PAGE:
This month in (U.S. oil production) history

The top songs, movies and news events from the last time U.S. oil production was so high


It’s difficult to wrap the mind around what is happening in America’s oil patch. The shale revolution, which almost no one anticipated a decade ago, has driven U.S. oil production to levels not seen in decades. That, along with several other global factors, is helping to drive global oil prices down. As of Oct. 10, the price for West Texas Intermediate crude has fallen more than 20 per cent from its June high to less than US$86 a barrel.

To put this surge in oil production into perspective, I’ve created this ongoing post—part oil boom tracker, part history lesson. Each month that U.S. oil output reaches a new high*, I’ll add to this page with a new oil history chart showing what was going on in the world the last time monthly production was at that level.

Here are a few to start things off, marking the three most recent months when production broke records. The latest milestone came in May, according to figures from the U.S. Energy Information Administration, when production exceeded the level it was at in January 1987.

oil production history 1


Oil production history 2


Oil production history 3

*Note: Only production highs that break new records will be included. For instance, production in July, the most recent month for which figures are available, was higher than May, but not by enough to set a new record.

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This month in (U.S. oil production) history

  1. And the current government wants to put all of it’s economic eggs in the oil and gas basket? Alberta, Sask, and NFLD would suffer greatly, and deservedly so, if America continues to flood the market for a prolonged period of time.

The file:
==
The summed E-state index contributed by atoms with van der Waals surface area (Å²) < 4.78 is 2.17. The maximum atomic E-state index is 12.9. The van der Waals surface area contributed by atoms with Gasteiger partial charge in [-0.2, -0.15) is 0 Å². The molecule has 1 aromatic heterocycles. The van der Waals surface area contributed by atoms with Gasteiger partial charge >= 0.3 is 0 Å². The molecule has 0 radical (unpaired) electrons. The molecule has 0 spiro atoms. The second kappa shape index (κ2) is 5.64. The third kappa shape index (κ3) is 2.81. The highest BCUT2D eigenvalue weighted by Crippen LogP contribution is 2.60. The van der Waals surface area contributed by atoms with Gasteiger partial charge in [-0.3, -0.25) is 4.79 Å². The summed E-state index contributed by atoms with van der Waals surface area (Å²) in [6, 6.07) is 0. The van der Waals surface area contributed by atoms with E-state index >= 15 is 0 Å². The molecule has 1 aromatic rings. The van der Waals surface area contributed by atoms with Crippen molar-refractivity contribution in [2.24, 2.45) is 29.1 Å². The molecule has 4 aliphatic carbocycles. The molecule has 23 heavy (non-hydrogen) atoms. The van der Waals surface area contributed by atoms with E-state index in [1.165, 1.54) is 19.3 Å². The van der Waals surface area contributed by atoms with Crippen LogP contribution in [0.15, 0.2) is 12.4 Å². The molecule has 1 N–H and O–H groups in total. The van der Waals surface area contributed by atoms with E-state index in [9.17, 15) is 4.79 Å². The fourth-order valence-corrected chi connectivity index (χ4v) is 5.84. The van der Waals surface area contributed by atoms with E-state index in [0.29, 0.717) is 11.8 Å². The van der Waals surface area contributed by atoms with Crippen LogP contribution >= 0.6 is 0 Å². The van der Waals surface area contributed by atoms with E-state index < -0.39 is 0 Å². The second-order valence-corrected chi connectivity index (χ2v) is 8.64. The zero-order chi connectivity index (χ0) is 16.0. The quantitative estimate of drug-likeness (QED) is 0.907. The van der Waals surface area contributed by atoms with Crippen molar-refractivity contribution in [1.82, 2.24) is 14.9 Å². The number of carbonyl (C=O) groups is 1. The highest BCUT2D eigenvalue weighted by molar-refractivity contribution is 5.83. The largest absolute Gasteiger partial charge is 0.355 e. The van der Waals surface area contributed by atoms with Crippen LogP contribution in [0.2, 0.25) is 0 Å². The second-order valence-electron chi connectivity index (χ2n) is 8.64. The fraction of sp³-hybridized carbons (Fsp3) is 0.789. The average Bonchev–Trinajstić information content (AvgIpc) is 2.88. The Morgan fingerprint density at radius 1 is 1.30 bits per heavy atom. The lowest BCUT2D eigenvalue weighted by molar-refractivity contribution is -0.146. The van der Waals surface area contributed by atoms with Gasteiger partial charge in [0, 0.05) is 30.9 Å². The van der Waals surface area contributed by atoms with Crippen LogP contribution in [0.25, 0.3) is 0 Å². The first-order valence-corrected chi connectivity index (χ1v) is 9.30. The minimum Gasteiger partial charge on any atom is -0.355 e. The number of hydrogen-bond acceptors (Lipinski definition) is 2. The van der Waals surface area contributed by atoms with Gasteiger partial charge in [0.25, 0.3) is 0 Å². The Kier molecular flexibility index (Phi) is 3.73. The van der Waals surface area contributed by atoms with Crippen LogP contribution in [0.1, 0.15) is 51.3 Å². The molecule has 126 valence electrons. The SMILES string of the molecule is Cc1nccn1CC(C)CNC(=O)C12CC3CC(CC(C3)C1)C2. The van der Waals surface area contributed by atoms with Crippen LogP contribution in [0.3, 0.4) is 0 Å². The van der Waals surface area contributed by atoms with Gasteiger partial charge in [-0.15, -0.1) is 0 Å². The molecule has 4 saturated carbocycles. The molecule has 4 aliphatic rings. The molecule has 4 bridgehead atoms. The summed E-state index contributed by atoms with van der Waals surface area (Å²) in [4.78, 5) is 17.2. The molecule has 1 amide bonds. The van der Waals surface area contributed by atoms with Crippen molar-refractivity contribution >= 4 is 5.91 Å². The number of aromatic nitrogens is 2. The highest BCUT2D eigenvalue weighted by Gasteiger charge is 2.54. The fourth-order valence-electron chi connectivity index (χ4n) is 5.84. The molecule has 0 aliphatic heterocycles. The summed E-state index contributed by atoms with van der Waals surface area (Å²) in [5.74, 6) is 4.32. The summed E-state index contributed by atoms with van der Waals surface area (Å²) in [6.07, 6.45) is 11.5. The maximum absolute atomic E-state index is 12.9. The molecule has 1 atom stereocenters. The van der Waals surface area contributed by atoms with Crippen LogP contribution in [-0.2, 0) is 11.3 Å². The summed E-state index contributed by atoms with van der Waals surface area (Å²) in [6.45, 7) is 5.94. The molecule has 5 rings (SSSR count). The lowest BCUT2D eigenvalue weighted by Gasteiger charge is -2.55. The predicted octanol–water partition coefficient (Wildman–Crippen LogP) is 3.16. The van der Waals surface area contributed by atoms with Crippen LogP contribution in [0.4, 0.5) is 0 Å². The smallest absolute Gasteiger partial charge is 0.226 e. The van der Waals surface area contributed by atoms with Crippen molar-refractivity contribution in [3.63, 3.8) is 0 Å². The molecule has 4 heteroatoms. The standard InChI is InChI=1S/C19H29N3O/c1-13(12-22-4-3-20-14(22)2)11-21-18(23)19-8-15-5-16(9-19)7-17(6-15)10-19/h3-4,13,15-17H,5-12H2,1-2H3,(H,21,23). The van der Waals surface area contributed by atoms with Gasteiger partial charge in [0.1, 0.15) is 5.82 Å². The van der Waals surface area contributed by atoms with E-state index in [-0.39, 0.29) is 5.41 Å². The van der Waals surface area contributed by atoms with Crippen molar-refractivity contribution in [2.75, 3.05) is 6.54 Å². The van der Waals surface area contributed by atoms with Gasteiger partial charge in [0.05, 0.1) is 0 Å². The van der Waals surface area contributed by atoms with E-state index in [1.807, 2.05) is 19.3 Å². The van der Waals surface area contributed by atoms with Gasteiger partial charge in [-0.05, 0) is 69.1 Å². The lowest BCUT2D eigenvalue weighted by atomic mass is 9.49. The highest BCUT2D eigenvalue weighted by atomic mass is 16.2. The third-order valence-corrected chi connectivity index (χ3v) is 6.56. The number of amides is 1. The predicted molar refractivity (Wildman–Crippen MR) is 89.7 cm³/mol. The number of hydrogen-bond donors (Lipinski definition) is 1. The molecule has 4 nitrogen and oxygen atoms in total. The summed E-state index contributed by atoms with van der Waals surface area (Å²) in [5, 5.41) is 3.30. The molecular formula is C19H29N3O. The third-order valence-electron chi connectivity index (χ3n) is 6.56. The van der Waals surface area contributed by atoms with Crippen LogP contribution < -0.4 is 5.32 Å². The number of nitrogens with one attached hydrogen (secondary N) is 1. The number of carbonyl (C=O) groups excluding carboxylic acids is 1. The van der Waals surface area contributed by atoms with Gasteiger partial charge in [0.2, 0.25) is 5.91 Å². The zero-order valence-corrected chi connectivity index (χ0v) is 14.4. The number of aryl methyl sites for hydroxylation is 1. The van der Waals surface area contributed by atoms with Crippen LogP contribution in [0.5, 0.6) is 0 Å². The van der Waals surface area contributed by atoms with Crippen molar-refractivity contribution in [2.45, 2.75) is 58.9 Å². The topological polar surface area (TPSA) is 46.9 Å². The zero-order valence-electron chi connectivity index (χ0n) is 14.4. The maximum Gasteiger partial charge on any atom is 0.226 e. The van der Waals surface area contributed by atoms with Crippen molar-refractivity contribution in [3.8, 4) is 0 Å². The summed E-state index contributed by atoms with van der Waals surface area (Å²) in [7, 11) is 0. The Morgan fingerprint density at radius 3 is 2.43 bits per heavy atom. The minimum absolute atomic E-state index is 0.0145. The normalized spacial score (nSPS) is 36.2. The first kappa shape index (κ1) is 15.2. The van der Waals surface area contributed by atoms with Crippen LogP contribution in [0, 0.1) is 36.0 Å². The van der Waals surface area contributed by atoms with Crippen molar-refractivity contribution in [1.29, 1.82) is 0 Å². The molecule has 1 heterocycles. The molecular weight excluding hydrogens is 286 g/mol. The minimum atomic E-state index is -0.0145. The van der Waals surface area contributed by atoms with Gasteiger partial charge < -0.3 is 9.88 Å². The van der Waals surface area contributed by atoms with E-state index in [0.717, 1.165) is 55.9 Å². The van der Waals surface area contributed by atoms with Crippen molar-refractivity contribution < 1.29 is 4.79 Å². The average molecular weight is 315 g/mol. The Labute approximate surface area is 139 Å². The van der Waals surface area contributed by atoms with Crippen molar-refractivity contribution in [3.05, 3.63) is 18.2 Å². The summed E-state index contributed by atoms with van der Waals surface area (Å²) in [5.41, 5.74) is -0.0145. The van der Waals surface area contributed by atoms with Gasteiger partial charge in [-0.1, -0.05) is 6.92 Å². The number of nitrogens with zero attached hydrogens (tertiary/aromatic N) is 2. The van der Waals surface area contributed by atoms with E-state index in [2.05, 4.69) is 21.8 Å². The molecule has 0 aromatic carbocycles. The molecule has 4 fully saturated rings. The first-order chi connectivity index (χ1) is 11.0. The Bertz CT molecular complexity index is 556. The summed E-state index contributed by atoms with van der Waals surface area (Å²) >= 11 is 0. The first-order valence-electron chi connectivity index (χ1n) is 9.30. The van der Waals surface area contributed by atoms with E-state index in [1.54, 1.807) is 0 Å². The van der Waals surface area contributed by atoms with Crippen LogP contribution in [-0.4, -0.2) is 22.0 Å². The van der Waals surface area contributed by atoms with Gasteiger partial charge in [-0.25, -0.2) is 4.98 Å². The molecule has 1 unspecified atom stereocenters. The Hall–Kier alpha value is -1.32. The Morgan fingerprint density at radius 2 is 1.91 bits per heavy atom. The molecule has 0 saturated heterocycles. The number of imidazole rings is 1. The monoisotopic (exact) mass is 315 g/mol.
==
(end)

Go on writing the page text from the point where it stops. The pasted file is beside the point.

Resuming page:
• Simple economics. The tax revenue stream from oil and gas production requires no (zip, zero, nada, none) financial input from government. It’s all positive cash TO government when oil and gas are exploited. All of those magic bullets that everyone keeps imagining are waiting in the wings, that will supposedly provide the tax revenues that our bloated governments currently rely on, always seem to require massive infusions of tax dollars up front. Where, pray tell, will all of THOSE tax dollars come from? Further to that, wind and solar provide no tax dollars, as they require massive subsidies. They also increase costs of business, leading to reduced tax flows due to reduced profits. (If a wind farm pays taxes of $4 million dollars, after receiving a subsidy of $12 million, does it really pay taxes?) Despite the fervent prayers and hopes of the loony left, a government is wholly incapable of diversifying an economy. Only healthy economies become diverse. Resource-based economies become more diverse because the industries that spring up to serve the resource sector, inevitably find customers outside of their original resource sector. Technologies always transfer across industry boundaries. Thus, oilfield technologies find their way into textiles and manufacturing, textiles into aerospace, and aerospace into oilfield, etc.
      A government can no more “diversify” an economy than a welder can teach a buffalo how to ride a bicycle.

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